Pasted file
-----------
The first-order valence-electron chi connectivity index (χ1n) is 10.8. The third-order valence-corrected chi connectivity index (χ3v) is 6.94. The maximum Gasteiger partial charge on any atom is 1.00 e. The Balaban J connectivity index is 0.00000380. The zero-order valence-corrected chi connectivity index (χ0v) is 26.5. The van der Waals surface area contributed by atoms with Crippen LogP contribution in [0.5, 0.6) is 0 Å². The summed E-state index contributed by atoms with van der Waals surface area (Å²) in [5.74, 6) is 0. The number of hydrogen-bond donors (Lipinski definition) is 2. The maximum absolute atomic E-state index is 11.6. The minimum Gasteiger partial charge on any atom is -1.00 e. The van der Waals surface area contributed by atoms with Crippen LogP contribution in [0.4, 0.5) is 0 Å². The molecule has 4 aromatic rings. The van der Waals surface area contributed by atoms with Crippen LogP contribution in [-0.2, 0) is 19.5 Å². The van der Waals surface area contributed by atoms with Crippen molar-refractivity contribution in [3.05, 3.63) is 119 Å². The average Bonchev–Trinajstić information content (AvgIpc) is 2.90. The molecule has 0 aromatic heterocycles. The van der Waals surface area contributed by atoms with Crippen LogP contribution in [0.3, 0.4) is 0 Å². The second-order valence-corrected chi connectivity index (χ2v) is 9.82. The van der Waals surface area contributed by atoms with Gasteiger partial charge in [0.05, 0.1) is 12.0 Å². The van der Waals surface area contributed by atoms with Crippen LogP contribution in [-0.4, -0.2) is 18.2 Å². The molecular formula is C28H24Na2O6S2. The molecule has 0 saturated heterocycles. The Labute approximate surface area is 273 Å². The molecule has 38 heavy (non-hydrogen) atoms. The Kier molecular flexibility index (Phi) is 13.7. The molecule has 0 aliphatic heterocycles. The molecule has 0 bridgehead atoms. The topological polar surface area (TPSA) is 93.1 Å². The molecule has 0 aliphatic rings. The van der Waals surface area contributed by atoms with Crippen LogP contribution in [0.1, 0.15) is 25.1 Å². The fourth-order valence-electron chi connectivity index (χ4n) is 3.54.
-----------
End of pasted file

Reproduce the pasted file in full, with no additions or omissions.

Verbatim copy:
The first-order valence-electron chi connectivity index (χ1n) is 10.8. The third-order valence-corrected chi connectivity index (χ3v) is 6.94. The maximum Gasteiger partial charge on any atom is 1.00 e. The Balaban J connectivity index is 0.00000380. The zero-order valence-corrected chi connectivity index (χ0v) is 26.5. The van der Waals surface area contributed by atoms with Crippen LogP contribution in [0.5, 0.6) is 0 Å². The summed E-state index contributed by atoms with van der Waals surface area (Å²) in [5.74, 6) is 0. The number of hydrogen-bond donors (Lipinski definition) is 2. The maximum absolute atomic E-state index is 11.6. The minimum Gasteiger partial charge on any atom is -1.00 e. The van der Waals surface area contributed by atoms with Crippen LogP contribution in [0.4, 0.5) is 0 Å². The molecule has 4 aromatic rings. The van der Waals surface area contributed by atoms with Crippen LogP contribution in [-0.2, 0) is 19.5 Å². The van der Waals surface area contributed by atoms with Crippen molar-refractivity contribution in [3.05, 3.63) is 119 Å². The average Bonchev–Trinajstić information content (AvgIpc) is 2.90. The molecule has 0 aromatic heterocycles. The van der Waals surface area contributed by atoms with Crippen LogP contribution in [0.3, 0.4) is 0 Å². The second-order valence-corrected chi connectivity index (χ2v) is 9.82. The van der Waals surface area contributed by atoms with Gasteiger partial charge in [0.05, 0.1) is 12.0 Å². The van der Waals surface area contributed by atoms with Crippen LogP contribution in [-0.4, -0.2) is 18.2 Å². The molecular formula is C28H24Na2O6S2. The molecule has 0 saturated heterocycles. The Labute approximate surface area is 273 Å². The molecule has 38 heavy (non-hydrogen) atoms. The Kier molecular flexibility index (Phi) is 13.7. The molecule has 0 aliphatic heterocycles. The molecule has 0 bridgehead atoms. The topological polar surface area (TPSA) is 93.1 Å². The molecule has 0 aliphatic rings. The van der Waals surface area contributed by atoms with Crippen LogP contribution in [0.1, 0.15) is 25.1 Å². The fourth-order valence-electron chi connectivity index (χ4n) is 3.54.